However, Wirecard has seen a 400 per cent increase in share price since the CPPIB first opened a 0.57 per cent short position on Apr. 30, 2015, when prices stood at €38.97. Since then, the pension fund has altered the size of its position more than 44 times.

Shares of Wirecard, which was also targeted by activist short sellers who have since exited their positions, skyrocketed to a 52-week high of €199.30 in September, and closed Thursday at €130.10.
I wasn't surprised to read CPPIB shorts stocks, I was surprised it made the news and with such details.

In his comment, European Stocks Look Cheap, and for Good Reason, John Authers notes the following:
Europe was a popular “long” recommendation as this year dawned, out of a belief in mean reversion if nothing else. Europe’s stock-market performance, compared with the U.S.’s, has been terrible for more than a decade. Every time it seemed to be turning, as was the case a year ago, it reversed. This chart shows how the FTSE Eurofirst 300 has fared relative to the S&P 500 Index, in common currency terms, since the birth of the euro in 1999:

The U.S. might be expected to outperform Europe and command a higher overall price-to-earnings multiple simply because it’s home to so many powerful, high-flying tech stocks. But that has always been the case, and cannot exactly explain such persistent underperformance, particularly as Europe has continued to lag even as the big U.S. tech stocks have received a comeuppance.

European political risk is a factor, of course, but much of that risk is already reflected in prices. A greater issue is simply that European earnings momentum looks weak. Last year was the only year in the last decade when earnings failed to disappoint. We returned to that pattern in 2018, and the quants at SocGen suggest that the disappointment will continue.

As for valuation arguments, they are good, but not compelling. European stocks are cheap, all right, but we know the reasons why they should be inexpensive. The good news is that compared to its own history, and to the U.S., Europe does indeed look cheaper than usual. But the bad news is that it still doesn’t look cheap enough to make for a compelling buying opportunity. The following chart, also from SocGen, shows this:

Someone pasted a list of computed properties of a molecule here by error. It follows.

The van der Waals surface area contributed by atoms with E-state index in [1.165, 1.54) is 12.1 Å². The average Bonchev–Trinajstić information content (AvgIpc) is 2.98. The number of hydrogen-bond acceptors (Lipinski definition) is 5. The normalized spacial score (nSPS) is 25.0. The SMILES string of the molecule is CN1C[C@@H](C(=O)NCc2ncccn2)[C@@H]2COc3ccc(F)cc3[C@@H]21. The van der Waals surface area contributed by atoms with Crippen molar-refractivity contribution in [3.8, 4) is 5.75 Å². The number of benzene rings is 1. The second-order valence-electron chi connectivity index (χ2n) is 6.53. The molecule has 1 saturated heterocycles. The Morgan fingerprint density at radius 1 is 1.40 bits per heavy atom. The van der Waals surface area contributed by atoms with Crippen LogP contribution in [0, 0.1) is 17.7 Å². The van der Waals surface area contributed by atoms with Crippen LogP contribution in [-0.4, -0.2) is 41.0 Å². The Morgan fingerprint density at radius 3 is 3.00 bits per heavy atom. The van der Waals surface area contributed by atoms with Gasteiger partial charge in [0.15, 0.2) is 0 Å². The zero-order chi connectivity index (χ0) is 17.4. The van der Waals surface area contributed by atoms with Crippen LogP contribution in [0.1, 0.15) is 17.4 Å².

It’s cheaper than average for the last 30 years, a period that takes us back to when the Berlin Wall was still standing and when political risks on several occasions looked greater than they do today. But it’s only very slightly cheaper than average, and could easily go lower. On this basis, the euro zone looks more like “fair value” than cheap.

The picture is slightly different when viewed against the U.S., which entered the year looking wildly overvalued and is still far more expensive than the euro zone. But again, on valuation grounds alone, the euro zone looks less than compelling:

During the horrors of 2009, and a couple of times when the euro zone’s sovereign debt crisis was at its worst a few years later, European stocks looked like compellingly good values compared with U.S. stocks — and then went on to prove largely disappointing. That is what happens when the corporate sector’s earnings stay so sluggish for so long.

There is a case for Europe, but a number of things need to go right. First, politics need to fall into place: no nasty surprise over the replacement for German Chancellor Angela Merkel, no intensification of unrest in France, a resolution over Italy’s budget, and an orderly Brexit. Second, the dollar needs to weaken. And third, the U.S. economy needs to underperform expectations next year. If the gloomier prognoses are right, then “short U.S., long Europe” might work for the first time since the first few years of the millennium.

It’s not out of the question, but on balance it’s unlikely. For the time being, the lazy bear on SocGen’s cover isn’t going anywhere anytime soon.
Now, I'm going to share a secret with you, when global investors are worried about a global recession, they flock to the biggest, most liquid markets in the world, ie. the US stock and bond market.

The other secret, which isn't a secret, is the Eurozone remains an abysmal mess, there is one bomb exploding after another. Whether it's Brexit, Grexit, Italexit, and now Frexit, there's always something going on in Europe and it isn't good news. These people can't get their act together, their union is hanging on by a thread and we haven't heard the end of it, not by a long shot.